Wondering how to prune Japanese maple trees?
How to prune Japanese maples begins by looking at the work as an art project. While it may take some work the first time, a cleaned up Japanese maple is like a big, living sculptured bonsai. Unfortunately, these maples tend to become tangled messes of ratty old leaves and dead branches. And often they suffer from hacked tips caused by inexperienced pruners. But, with some careful TLC, dwarf Japanese maples become spectacular garden specimen trees.
What are the steps to trimming these special trees?
Before you embark on pruning your tree, consider the season. That’s because the easiest time of year to renovate a Japanese maple is in winter when the branches are bare. However, read on if you need to do some clean up at another time of year.
Then, when you set out to prune, follow basic woody plant pruning cuts. And, the right pruning tools for trees. If you don’t know how to make the right cuts on your trees or you need to choose tools, sign up now to find out when we’ll next offer classes.
Confident in making the right cuts?
Then proceed with pruning your Japanese maple trees using these steps. And do your work in this order:
- Remove the dead material carefully. And how to prune Japanese maples trees dead material may be as simple as breaking off old grey good. In fact, you might be able to snap it out with just your hands. But, you might want to wear a pair of gloves to rake out old leaves caught up the in the branches.
- Then, repair bad cuts from previous pruning jobs. And if you don’ know how to do this properly, sign up for our classes!
- Next, make careful choices about removing crossing and rubbing branches. That’s because with these trees, some of their charm is the crossing and rubbing growth pattern.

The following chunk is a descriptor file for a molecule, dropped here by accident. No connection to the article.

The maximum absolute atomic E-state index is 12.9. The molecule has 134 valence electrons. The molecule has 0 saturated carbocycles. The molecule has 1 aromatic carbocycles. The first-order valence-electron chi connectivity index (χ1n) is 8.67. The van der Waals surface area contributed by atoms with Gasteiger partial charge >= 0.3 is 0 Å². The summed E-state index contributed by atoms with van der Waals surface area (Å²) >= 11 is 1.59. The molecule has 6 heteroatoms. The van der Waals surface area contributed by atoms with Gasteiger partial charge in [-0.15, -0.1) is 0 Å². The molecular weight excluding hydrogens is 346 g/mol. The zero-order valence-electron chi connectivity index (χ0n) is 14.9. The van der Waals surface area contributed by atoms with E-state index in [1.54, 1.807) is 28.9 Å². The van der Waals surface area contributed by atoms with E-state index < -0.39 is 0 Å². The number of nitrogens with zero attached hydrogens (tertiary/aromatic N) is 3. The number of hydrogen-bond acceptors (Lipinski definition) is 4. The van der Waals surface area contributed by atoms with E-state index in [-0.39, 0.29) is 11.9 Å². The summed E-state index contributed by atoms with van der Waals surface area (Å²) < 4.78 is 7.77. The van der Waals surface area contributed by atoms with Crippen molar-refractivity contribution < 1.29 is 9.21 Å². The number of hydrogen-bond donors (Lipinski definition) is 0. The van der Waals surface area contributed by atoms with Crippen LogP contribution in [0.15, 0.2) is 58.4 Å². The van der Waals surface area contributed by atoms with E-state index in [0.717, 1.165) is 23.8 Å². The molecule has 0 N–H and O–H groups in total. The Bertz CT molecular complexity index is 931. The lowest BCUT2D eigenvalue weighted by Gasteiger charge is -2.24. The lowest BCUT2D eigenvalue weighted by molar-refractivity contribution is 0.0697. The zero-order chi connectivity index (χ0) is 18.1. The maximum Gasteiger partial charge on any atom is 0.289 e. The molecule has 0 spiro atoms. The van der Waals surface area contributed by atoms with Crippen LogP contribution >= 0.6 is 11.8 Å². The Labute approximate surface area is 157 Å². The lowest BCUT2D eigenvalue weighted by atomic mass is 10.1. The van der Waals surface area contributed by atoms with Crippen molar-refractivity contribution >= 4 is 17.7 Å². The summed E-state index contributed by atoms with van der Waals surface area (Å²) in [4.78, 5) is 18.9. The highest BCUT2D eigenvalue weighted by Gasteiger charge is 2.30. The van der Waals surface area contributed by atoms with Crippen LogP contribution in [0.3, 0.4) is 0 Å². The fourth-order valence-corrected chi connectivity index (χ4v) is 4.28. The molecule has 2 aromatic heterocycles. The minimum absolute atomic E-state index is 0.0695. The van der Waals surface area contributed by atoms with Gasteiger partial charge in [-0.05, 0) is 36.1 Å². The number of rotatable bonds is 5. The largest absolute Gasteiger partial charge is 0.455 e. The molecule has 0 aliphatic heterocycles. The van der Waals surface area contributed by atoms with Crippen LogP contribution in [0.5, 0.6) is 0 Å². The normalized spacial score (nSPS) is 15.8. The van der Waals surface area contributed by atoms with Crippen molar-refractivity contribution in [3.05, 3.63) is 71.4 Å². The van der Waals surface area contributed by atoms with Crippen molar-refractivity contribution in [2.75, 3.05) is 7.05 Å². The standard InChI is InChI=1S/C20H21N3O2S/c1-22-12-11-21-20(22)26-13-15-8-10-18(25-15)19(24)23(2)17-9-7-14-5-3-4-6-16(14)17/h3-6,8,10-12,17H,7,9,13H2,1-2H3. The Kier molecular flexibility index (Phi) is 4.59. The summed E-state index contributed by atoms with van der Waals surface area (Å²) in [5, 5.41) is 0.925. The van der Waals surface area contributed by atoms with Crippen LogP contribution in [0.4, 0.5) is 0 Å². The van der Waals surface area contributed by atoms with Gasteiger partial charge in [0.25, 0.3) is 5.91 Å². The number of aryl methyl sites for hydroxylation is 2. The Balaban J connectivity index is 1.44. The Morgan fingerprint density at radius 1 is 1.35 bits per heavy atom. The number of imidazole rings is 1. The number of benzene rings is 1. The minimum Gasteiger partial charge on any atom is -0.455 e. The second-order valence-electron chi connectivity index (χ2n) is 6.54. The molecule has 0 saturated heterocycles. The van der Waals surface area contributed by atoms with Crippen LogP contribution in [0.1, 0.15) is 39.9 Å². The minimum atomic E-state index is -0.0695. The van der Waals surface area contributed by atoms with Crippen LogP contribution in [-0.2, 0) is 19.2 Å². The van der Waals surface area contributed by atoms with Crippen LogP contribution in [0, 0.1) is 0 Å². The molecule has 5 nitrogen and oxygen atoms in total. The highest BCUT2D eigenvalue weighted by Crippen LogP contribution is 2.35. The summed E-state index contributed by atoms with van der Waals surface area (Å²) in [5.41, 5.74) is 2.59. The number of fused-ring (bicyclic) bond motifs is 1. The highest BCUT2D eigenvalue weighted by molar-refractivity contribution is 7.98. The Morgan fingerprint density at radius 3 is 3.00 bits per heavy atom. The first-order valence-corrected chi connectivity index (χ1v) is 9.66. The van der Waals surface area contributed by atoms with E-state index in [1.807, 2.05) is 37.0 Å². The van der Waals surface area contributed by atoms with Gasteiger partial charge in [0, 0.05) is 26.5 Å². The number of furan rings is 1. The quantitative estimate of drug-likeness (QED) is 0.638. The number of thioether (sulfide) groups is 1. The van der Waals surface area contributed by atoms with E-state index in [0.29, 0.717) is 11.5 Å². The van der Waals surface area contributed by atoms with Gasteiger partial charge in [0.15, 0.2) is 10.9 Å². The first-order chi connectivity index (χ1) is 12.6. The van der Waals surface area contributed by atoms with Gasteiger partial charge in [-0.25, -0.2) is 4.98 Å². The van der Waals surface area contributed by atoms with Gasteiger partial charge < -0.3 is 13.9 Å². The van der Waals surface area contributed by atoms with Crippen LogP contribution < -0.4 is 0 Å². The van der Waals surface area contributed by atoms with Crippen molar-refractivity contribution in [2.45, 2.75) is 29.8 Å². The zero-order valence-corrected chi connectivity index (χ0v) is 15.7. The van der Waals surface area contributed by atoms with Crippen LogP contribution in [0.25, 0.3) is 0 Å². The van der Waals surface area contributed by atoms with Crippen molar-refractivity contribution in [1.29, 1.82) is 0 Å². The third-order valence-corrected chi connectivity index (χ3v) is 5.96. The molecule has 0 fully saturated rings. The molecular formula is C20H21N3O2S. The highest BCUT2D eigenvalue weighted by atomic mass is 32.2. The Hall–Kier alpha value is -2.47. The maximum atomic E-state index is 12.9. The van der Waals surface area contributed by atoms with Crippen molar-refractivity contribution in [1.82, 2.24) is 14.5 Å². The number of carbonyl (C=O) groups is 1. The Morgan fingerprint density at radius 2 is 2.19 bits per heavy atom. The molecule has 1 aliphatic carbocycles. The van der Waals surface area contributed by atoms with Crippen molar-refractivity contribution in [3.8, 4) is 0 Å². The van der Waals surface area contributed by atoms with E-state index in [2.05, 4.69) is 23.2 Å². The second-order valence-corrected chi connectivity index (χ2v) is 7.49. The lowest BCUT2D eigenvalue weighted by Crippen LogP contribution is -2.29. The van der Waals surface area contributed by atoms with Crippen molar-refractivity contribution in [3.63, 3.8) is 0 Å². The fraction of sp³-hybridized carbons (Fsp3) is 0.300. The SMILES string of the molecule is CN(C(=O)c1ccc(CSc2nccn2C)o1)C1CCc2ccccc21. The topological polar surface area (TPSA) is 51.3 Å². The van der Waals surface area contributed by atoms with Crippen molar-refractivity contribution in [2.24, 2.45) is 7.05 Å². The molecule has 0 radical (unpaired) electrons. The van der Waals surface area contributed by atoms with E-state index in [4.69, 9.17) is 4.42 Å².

- Finally, continue using proper woody pruning cuts to do any shaping. And yes, shaping is the last thing on your list!
Remove no more than is required.
As you work, step away from the tree, admire its form, and considered the consequences of each potential cut. That’s because if you remove too much, you may damage the tree. And, if you cut off the wrong branch, you can’t reattach it. So, work slowly and with care. Make circles under and through the tree from underneath, upwards.
Pruning Japanese maples is more than making the tree pretty.
After a Japanese maple is properly pruned, it becomes a spectacular twisting form. Plus, light and air and birds travel freely through its beautiful branches. But, hens can hide from predators under them. And, dogs can cool themselves beneath these trees during the heat of summer.
As well, after you lift their skirts, passersby no longer grumble about wayward branches. And with a lightened hemline, their beautiful legs and twisting trunks are revealed.
In spring when buds open and delicate lacy leaves adorn the branches, breezes will flow easily through this bonsai form. Leaves will flutter adding movement and interest in the garden.
Later, when autumn arrives and the trees colorful leaves abscise from branches, they will be more inclined to fall to the floor below the tree rather than tangling in masses of accumulated dead branches. Moreover when leaves meet the soil, theyform a protective duff-like layer of organic material. And that helps protect the tree’s roots in winter, adds nutrients to the soil, and deters weeds.
And, when the tree is bare the following winter, it should require minimal pruning to maintain its fantastic new look.
Pruning your tree in summer or fall?
While these aren’t the best times of year to prune Japanese maple trees, it might be okay. In fact, sometimes getting your gardening work done properly comes down to doing the work when you can. So for instance, consider this mess of a tree in summer:
So why can’t the pruning on this maple wait?
It’s in that bed filled with overlapping layers of landscape fabric & roll-y poll-y rocks. And those really need to be removed to improve the soil, reduce heat build up on the roots, and let water get to those plant roots. And in this situation, I’d found someone who wanted those rocks. But the sprawling maple made it difficult to remove the pebbles. So there was a good chance the tree would get damaged when he was pulling out the rocks. Therefore, pruning it out of the way was the safer bet.
This tree had been neglected for years. And was in desperate need of some tlc. And even though late summer/early fall isn’t the best time to prune deciduous trees, proper pruning wasn’t likely to deal a death blow to this tree.
This is just a light summer/fall pruning for all the reasons illustrated. How to prune Japanese maples like this one will return to a winer program in subsequent years!